FiPL - Well worth a second look

The Yorkshire Dales

Photo credit: iStock/Paula Connelly

With the second year of the Farming in Protected Landscapes (FiPL) scheme just starting, regional environment adviser, Kate Adams, reflects on the successes of year one and explores the opportunities on offer

Developed and funded by Defra, the Farming in Protected Landscapes (FiPL) scheme forms part of the agricultural transition plan and is designed to help farmers navigate the upcoming challenges and changes in agricultural policy.

Aimed primarily, but not exclusively, at farmers and land managers within national parks or areas of outstanding natural beauty, FiPL funding can help farm businesses diversify, improve
their productivity or deliver for the environment.

Four themes

The scheme offers grant funding for bespoke projects across four themes:

  • supporting nature recovery
  • mitigating the impacts of climate change
  • protecting or improving the quality and character of the landscape
  • providing opportunities for people to discover, enjoy and understand the landscape and its cultural heritage

Launched in July last year, FiPL got off to a slow start but has now picked up pace, with the first seven months bringing in hundreds of applications from across the North East. Successful projects have ranged from nature-based projects, including creation of habitats for farmland species, to new innovations and farm diversification.

Support for adaptation

All aim to help farmers adapt to future challenges and uncertainties, as well as driving the rural economy. And with further reductions to direct payments planned this year, coupled with continuing uncertainty over future Environmental Land Management (ELMs) delivery, there has never been a better time for members to explore how potential projects could deliver for their farming business.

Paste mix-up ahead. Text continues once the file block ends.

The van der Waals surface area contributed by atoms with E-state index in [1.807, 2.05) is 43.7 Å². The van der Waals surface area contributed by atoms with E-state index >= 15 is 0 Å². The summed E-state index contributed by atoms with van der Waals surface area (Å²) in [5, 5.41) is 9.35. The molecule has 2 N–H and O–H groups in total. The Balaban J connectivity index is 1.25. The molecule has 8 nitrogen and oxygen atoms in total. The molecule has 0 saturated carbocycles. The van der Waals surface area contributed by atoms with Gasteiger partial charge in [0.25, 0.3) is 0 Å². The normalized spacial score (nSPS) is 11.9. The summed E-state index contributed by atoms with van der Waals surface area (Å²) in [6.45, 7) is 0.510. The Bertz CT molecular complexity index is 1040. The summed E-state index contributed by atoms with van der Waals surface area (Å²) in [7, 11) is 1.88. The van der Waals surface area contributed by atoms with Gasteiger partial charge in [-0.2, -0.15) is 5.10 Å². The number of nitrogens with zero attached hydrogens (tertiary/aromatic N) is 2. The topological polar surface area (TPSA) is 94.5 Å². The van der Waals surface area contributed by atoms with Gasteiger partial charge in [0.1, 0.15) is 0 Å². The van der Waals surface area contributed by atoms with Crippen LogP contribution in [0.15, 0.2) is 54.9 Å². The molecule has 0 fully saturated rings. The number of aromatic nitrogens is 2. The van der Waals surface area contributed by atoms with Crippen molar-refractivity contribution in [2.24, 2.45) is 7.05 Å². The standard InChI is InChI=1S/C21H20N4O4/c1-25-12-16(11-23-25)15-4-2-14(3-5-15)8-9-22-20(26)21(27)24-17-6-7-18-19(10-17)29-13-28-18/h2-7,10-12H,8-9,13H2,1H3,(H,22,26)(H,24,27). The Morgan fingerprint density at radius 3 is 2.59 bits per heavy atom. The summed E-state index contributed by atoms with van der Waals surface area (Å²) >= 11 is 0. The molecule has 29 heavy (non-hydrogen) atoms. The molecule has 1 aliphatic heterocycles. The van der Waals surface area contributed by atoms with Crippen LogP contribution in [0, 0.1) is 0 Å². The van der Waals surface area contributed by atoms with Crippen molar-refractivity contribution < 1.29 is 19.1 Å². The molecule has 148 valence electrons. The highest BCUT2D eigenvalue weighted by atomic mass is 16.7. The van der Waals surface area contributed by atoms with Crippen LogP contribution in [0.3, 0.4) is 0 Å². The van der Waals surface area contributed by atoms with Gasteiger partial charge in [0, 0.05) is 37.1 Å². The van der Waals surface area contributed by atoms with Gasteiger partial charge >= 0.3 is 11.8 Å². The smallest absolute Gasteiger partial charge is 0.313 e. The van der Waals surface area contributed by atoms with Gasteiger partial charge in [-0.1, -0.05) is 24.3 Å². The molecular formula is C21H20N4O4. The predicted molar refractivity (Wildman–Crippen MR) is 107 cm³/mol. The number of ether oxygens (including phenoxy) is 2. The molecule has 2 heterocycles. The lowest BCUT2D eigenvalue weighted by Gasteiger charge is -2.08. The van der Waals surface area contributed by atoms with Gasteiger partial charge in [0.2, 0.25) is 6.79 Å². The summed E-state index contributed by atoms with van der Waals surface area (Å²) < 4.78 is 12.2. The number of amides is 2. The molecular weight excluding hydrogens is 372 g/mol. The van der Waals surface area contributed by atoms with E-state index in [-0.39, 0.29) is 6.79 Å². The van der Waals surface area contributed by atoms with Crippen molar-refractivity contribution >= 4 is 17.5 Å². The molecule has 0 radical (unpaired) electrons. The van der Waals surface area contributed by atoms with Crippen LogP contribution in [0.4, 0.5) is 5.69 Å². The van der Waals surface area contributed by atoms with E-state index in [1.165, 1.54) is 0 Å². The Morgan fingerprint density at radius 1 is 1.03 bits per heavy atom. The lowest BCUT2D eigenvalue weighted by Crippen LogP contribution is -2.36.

As the second window for applications opens on 1 February, FiPL teams across the region have more than £2m to award and can provide advice and support to members wanting to make an application either as individuals or as part of a group.

Up to 100% of costs

Grants awarded through FiPL can provide up to 100% of project costs, providing there is no commercial benefit to the business. Even if there is a commercial benefit, FiPL funding can still cover a large proportion of project costs, so it is well worth having a conversation with your local team. This is true even if you do not farm directly within a protected landscape but have a project in mind. It is worth having a discussion with the local FiPL team, as funding may still be provided if your project benefits the protected landscape.

"The FiPL scheme is a fantastic opportunity for you to develop a bespoke project for your business," added Kate. "There really is no stipulation on what your project must be, so long as it delivers for one of the key themes: people, place, climate and nature. You could develop a project to diversify your business, repair farm infrastructure or develop projects to enhance biodiversity. Funding can be provided for nature-based and technology led solutions too.

"Funding for these projects is only available until 2024 and does not conflict with existing schemes, so even if you only have a vague idea, it’s worth exploring.”

Members are already forging ahead with projects funded through FiPL

Graham Dixon, Claire Walton, Chris Singer and Kathryn Singer with Emma Taylor from Northumberland National Park_82643

Beating bracken to boost biodiversity

Northumberland’s Upper Coquet is characterised by open meadows, wild moorland and the River Coquet, which flows through the land.